So, how does paint affect that? On the outside, it can have a greater effect if it prevents moisture from getting out the cooler side. the Laundry RoomOn the inside, it may be less of an issue. The general rule/idea is to have greater vapor-permeability on the outside of the wall than on the inside. So, maybe latex paint would be alright on the inside, but why use it on natural walls? If I go to the trouble of mixing and putting 12 tons of earthen plaster on the inside walls, why would I want to cover them with a plastic coating? It just wouldn’t be right.

So, I’m making paint. Sure, it’s not washable, but neither are the walls. If you put enough water on them and scrub, you’re going to take off part of them, and I wouldn’t really like that! You can’t treat these walls like that; they have to be cared for. They aren’t concrete and they aren’t drywall – and I’m happy they aren’t. If you bang something into them, the Dining Room wallyou’ll likely make a divot. They are organic in composition, shape, and function. So, the paint that goes on them must also be.

Originally, I was going to let the wall color be in the finish coat of plaster. However, that didn’t work. Instead of coming out a nice white, they end up gray when the plaster dries. Maybe there was another way to mix the plaster, different ingredients to use, or something, but I didn’t do it. Because of that, our application involves paint.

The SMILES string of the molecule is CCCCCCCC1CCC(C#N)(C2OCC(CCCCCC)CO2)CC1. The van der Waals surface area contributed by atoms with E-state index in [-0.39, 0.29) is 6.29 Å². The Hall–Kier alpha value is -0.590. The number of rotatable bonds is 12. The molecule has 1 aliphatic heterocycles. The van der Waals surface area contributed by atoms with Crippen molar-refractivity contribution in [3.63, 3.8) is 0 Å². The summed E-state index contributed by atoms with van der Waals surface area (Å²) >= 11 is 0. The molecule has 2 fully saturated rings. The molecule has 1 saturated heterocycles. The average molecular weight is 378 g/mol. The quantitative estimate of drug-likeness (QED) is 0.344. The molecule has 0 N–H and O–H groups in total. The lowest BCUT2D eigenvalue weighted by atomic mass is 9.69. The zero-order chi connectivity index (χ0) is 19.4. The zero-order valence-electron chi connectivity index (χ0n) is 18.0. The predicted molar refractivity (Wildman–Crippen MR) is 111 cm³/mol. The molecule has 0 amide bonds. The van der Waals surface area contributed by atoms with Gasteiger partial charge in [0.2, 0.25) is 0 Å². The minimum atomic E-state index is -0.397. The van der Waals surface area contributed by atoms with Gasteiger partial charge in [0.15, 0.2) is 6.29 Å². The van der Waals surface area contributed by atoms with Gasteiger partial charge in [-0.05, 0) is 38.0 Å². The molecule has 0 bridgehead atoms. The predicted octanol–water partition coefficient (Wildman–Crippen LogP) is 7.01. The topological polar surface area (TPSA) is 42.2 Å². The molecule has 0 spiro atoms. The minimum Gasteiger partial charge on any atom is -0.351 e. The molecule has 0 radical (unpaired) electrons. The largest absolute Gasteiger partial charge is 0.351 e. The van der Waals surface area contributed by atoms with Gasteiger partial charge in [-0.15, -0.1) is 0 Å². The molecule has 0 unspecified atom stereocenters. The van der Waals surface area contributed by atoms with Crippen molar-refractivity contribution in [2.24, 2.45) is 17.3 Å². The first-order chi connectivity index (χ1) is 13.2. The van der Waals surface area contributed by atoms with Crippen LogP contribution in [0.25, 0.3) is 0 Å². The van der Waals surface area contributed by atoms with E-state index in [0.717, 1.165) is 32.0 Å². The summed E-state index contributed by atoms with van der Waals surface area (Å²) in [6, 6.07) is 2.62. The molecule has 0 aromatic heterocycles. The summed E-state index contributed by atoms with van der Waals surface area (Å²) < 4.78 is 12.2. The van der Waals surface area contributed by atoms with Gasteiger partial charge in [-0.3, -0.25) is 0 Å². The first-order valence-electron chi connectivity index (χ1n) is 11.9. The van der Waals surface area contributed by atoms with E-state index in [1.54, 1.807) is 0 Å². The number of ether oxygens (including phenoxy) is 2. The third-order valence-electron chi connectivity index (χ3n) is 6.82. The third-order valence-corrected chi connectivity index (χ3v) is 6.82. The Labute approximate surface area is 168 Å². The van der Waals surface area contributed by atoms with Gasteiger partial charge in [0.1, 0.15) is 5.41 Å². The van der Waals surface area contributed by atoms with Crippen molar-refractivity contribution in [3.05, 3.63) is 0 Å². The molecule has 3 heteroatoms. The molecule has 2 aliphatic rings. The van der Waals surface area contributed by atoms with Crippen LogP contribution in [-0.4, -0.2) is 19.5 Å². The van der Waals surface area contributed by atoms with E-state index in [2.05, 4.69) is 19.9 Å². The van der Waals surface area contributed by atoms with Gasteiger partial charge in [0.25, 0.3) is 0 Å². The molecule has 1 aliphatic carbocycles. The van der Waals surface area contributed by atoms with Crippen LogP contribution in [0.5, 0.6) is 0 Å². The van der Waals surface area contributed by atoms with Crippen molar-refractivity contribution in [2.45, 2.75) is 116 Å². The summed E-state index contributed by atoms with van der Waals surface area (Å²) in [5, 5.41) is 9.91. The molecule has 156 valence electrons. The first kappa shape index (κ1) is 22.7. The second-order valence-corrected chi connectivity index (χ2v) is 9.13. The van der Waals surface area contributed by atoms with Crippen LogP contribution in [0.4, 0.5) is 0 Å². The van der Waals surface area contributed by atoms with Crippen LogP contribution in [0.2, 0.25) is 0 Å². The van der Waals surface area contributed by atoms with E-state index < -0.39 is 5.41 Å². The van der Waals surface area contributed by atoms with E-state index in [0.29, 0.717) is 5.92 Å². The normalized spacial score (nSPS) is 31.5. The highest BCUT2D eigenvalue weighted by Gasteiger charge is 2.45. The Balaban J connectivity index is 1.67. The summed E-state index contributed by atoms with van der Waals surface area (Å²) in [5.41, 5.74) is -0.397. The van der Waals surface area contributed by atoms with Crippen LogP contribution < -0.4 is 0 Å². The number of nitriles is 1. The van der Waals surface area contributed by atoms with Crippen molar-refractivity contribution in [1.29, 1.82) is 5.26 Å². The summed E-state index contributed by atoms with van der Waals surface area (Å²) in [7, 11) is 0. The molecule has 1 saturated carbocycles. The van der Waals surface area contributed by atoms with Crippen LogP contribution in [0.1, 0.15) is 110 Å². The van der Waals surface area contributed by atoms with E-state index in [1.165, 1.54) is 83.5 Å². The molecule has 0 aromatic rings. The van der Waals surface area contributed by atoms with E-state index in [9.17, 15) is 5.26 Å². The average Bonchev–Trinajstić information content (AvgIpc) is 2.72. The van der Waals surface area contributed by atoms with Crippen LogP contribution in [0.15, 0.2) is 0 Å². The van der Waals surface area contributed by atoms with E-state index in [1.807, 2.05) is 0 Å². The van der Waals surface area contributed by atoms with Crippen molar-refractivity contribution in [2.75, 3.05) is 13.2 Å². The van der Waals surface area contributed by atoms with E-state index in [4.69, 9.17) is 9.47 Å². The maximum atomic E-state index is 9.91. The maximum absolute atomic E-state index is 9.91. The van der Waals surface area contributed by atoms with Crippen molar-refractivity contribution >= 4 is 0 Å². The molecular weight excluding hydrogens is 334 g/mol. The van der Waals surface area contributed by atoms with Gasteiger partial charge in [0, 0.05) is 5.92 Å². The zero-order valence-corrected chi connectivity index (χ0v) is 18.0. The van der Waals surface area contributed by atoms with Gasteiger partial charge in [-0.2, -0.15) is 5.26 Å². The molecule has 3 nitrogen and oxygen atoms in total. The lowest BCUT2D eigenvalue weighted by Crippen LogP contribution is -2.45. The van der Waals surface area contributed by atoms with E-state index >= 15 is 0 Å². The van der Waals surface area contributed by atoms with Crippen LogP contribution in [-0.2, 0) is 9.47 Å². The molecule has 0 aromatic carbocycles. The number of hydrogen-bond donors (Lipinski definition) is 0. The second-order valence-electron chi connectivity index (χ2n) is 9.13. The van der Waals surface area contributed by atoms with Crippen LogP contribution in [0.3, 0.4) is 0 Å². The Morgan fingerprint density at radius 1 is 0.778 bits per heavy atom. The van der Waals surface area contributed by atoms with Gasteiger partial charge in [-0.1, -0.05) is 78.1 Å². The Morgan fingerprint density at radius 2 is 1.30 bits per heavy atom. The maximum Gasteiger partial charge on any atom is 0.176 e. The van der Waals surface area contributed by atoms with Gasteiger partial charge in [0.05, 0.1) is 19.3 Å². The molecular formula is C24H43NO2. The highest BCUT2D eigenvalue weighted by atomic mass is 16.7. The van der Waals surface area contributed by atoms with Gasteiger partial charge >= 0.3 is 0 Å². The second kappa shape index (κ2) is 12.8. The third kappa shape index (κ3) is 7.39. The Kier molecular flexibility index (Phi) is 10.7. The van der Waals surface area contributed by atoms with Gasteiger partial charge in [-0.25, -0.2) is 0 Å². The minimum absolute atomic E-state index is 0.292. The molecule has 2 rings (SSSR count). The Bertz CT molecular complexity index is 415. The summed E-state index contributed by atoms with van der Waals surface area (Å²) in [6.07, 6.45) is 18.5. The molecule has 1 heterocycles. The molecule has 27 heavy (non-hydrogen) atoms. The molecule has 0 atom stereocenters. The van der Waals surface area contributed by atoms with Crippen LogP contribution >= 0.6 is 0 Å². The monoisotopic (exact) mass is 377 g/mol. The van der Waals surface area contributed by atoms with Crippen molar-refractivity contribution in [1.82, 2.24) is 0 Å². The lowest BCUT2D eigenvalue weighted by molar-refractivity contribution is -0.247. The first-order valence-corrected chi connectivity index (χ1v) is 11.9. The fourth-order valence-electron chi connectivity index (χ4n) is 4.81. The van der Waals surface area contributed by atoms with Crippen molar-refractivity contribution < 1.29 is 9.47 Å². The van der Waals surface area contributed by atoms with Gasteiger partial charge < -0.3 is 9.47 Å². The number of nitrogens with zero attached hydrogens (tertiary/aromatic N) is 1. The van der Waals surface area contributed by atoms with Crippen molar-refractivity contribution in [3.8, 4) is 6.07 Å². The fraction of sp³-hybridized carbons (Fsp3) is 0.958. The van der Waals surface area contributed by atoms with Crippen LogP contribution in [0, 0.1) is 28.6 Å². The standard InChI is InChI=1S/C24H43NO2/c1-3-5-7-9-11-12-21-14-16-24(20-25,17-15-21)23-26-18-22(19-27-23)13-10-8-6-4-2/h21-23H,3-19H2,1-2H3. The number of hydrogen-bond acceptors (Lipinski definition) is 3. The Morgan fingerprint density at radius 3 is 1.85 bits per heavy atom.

It’s been fun developing my own paint recipe. I’m not sure I want to share it, yet. I've thought of maybe selling natural paint in powder form. Just add looking down the Hallwaywater. The natural paints you can buy online seem to cost an arm and two legs. The paint I’m making doesn’t have to cost that much, and in powdered form, it’s dry, not too heavy to ship, and will keep for a long time. It’s important to use what you mix up, because if you let it sit for a couple of days, the wheat paste will begin to sour, and that’s not really pleasant.

I mix the paint with an electric mixer. I wore out two cheap ones – the plastic gears inside aren’t made to handle a lot of use. Last week I found two heavy duty ones at thrift shops for about $1 each. I put the dry, mixed ingredients in a bowl, add water, and then mix. It get beaten pretty vigorously. If more water is needed, I just add more. It can be mixed to whatever consistency, thick or thin, that I desire.

Anyway, enjoy the photos of the painting we’ve been doing. There’s still quite a bit more to do. It takes a minimum of three coats. The plaster really soaks up the first coat. When it’s fully covered, it really looks nice. I’ve mixed the paint to an off-white color. Originally, it was going to be kind of a light yellow, but I’ve adjusted it to be more white than yellow. It really brightens things up!the Great Room looking eastwardthe Great Room looking westward

Friday, February 28, 2014

I have begun building the kitchen cabinets

I’ll refrain from offering excuses for my lack of blogging during the last however many months.